This is well acted and nicely done. To be honest, this follows the lines of Terms of Endearment and Steel Magnolias. If you love these sort of these films, then you will love this. I don’t think this will be splitting fans of the book but again that’s speculation. The way it was advertised, I expected this to be really sad and heartbreaking. Don’t get me wrong, the finale is well done and sad but it is just the story of two people who found each other in all the craziness and madness of dealing with terminal illness.

I guess I wanted a little more on the impacts and what happened next and to be honest, Terms of Endearment is still the best film that tackles this story for me but the cast are great. Shame about Sam Trammell (True Blood) whose father figure was quite passive and anyone could have played him. But it is still a well acted, easy going film that zips along but still brings the odd tear. If you’re a unromantic cynic, then firstly what are you doing here but if you’re a cynic that can be persuaded, it is still rewarding and not bad. 3.5/5 for me.

Currently ranks 52 out of 188!

THE DEVIL’S KNOT REVIEW

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Knot for me, I’m afraid. What? Bad punnery aside, a star studded cast do their utmost to uplift an initially shocking case that leads nowhere and if not for the studded cast, should have been put on a crime channel as an one hour documentary.

Harsh but true. A slow burning opening leads to an inevitable if shocking murder as, of course, this is based on a true story. The initial murder reveal is haunting and suspenseful. It would be tough for anyone not to imagine that situation in which a loved one, especially a child goes missing. The build up to the event and the aftermath with the search parties and Witherspoon’s sheer fear is very good and very well acted.

However after the murder happens and the initial investigation subsides, it all fizzles out. The first hour is quite watchable, if a little long toothed. Witherspoon plays the manic mother to perfection which does allow for a couple of sad moments. Alessandro Nivola (Face/Off) plays her suspicious husband very well. His erratic behaviour does ponder questions.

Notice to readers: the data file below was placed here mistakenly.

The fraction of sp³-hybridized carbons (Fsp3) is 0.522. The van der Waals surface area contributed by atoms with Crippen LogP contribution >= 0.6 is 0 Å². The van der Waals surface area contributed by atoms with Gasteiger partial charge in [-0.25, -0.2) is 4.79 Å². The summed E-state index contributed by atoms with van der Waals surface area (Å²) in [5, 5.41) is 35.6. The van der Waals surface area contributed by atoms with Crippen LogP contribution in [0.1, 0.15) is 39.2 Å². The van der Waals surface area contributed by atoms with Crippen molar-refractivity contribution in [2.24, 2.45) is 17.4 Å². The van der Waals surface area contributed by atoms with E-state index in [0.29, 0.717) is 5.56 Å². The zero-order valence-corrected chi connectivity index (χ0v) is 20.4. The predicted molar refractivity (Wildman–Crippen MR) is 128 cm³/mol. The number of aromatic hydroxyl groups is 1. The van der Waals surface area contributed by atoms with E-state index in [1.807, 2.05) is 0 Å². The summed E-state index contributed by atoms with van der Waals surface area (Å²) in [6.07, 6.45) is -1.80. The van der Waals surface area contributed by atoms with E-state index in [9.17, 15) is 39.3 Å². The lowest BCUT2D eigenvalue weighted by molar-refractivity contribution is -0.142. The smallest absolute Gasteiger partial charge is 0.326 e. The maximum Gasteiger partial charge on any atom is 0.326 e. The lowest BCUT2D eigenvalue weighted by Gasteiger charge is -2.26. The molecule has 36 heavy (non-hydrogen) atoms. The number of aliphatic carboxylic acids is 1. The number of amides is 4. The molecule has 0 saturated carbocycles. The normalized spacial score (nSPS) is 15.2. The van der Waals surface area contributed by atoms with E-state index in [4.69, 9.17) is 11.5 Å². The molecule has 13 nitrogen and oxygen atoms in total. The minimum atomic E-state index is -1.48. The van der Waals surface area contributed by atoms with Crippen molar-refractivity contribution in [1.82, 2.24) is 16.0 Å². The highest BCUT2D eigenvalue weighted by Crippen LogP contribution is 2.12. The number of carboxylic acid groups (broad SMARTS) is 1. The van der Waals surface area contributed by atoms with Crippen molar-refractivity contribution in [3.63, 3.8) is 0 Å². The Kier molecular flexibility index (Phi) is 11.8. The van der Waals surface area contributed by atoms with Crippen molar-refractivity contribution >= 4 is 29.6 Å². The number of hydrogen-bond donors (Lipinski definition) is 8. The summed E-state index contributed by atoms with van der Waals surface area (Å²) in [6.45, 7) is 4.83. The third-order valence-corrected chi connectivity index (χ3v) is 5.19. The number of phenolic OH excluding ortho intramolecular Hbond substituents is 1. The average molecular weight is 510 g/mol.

The surprise turn for me was Colin Firth as Ron Lax. His southern drawl was nailed to perfection and he applied his charisma yet again to a character you couldn’t stop watching. The only problem is that after the film has finished, you realise Lax didn’t really do anything. Only putting the doubt in a literal witch hunt as the police go out of their way to arrest three lads suspected of dealing in black magic and participating in a cult. Kevin Durand (LOST), for me, played nothing more than a stereotype of a typical southern yokel. Terrible and a waste of a good supporting actor.

This was only the beginning, as the case continued to drag on and all the red herrings were played, it just seemed to go nowhere. The court case scenes that were supposed to be questioning and suspenseful, came off drawn out and long winded. Old Bill Compton himself, Stephen Moyer (True Blood) was bound to play the sly, slick toothed southern prosecutor but it took too long for him to get going. It seemed he and Martin Henderson (The Ring) for a good portion looked more like overacting extras with exaggerated face pulling and exasperated sighs. Bruce Greenwood (The rebooted Star Trek franchise) played the bitter and biased judge with aplomb, even if anyone could have played that part.

And that’s another problem. For most of these parts, anyone could have played them. Elias Koteas (The Haunting in Connecticut), Dane DeHaan (The Amazing Spiderman 2), Amy Ryan (Gone Baby Gone) and Michael Gladis (Mad Men) all pop up in this and do their utmost to uplift stocky characters that seemed to have been thrown in to stretch the film’s questionable running length. The finale was also so abrupt and open that I couldn’t help but feel what was the point of it all?

Reese Witherspoon’s character, who you originally felt sorry for, soon acts out of character and becomes a southern simpleton by the end, who is left sitting on the sidelines. Firth with his chiselled drawl complains about the system but again is only sitting from the sidelines and doesn’t really take any proper action. His back story with his wife felt nothing more than filler. Mireille Enos’ (World War Z) character came off so hammy and laughable that it was tough to take her shady character seriously. Her motives were so questionable and double bluffed that I couldn’t tell what was true nor did I care.